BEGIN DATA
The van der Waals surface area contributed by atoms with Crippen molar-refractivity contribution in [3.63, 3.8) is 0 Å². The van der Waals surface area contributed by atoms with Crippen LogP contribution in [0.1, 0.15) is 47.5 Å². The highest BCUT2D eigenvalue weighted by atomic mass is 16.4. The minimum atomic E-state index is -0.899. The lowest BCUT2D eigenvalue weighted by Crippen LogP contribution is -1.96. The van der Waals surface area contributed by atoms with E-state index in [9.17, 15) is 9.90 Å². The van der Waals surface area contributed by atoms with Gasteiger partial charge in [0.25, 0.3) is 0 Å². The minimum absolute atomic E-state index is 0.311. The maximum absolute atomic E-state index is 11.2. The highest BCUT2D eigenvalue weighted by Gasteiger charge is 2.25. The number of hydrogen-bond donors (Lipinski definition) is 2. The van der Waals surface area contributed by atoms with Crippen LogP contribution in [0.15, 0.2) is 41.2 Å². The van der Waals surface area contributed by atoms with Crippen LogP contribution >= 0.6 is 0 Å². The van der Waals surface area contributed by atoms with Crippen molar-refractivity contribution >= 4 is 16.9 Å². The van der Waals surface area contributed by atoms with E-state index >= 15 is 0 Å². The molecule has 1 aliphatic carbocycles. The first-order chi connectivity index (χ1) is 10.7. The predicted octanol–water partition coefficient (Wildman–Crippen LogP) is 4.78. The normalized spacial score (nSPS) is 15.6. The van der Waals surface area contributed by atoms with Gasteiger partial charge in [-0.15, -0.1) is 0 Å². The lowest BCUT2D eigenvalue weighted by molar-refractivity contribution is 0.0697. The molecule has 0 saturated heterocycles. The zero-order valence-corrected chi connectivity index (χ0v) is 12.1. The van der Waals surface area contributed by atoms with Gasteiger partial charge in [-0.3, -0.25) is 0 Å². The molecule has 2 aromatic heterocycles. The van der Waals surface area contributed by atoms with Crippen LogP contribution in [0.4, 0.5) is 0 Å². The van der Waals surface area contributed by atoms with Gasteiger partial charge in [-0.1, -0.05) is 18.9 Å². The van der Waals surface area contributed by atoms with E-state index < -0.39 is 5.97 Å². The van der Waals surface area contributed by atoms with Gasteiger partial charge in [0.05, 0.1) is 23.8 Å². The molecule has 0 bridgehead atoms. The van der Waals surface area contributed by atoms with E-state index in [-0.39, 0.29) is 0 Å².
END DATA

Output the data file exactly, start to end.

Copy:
The van der Waals surface area contributed by atoms with Crippen molar-refractivity contribution in [3.63, 3.8) is 0 Å². The van der Waals surface area contributed by atoms with Crippen LogP contribution in [0.1, 0.15) is 47.5 Å². The highest BCUT2D eigenvalue weighted by atomic mass is 16.4. The minimum atomic E-state index is -0.899. The lowest BCUT2D eigenvalue weighted by Crippen LogP contribution is -1.96. The van der Waals surface area contributed by atoms with E-state index in [9.17, 15) is 9.90 Å². The van der Waals surface area contributed by atoms with Gasteiger partial charge in [0.25, 0.3) is 0 Å². The minimum absolute atomic E-state index is 0.311. The maximum absolute atomic E-state index is 11.2. The highest BCUT2D eigenvalue weighted by Gasteiger charge is 2.25. The number of hydrogen-bond donors (Lipinski definition) is 2. The van der Waals surface area contributed by atoms with Crippen LogP contribution in [0.15, 0.2) is 41.2 Å². The van der Waals surface area contributed by atoms with Crippen LogP contribution >= 0.6 is 0 Å². The van der Waals surface area contributed by atoms with Crippen molar-refractivity contribution >= 4 is 16.9 Å². The van der Waals surface area contributed by atoms with E-state index >= 15 is 0 Å². The molecule has 1 aliphatic carbocycles. The first-order chi connectivity index (χ1) is 10.7. The predicted octanol–water partition coefficient (Wildman–Crippen LogP) is 4.78. The normalized spacial score (nSPS) is 15.6. The van der Waals surface area contributed by atoms with Gasteiger partial charge in [-0.15, -0.1) is 0 Å². The lowest BCUT2D eigenvalue weighted by molar-refractivity contribution is 0.0697. The molecule has 0 saturated heterocycles. The zero-order valence-corrected chi connectivity index (χ0v) is 12.1. The van der Waals surface area contributed by atoms with Gasteiger partial charge in [-0.3, -0.25) is 0 Å². The molecule has 2 aromatic heterocycles. The van der Waals surface area contributed by atoms with Crippen LogP contribution in [0.4, 0.5) is 0 Å². The van der Waals surface area contributed by atoms with Gasteiger partial charge in [-0.1, -0.05) is 18.9 Å². The van der Waals surface area contributed by atoms with E-state index < -0.39 is 5.97 Å². The van der Waals surface area contributed by atoms with Gasteiger partial charge in [0.05, 0.1) is 23.8 Å². The molecule has 0 bridgehead atoms. The van der Waals surface area contributed by atoms with E-state index in [-0.39, 0.29) is 0 Å².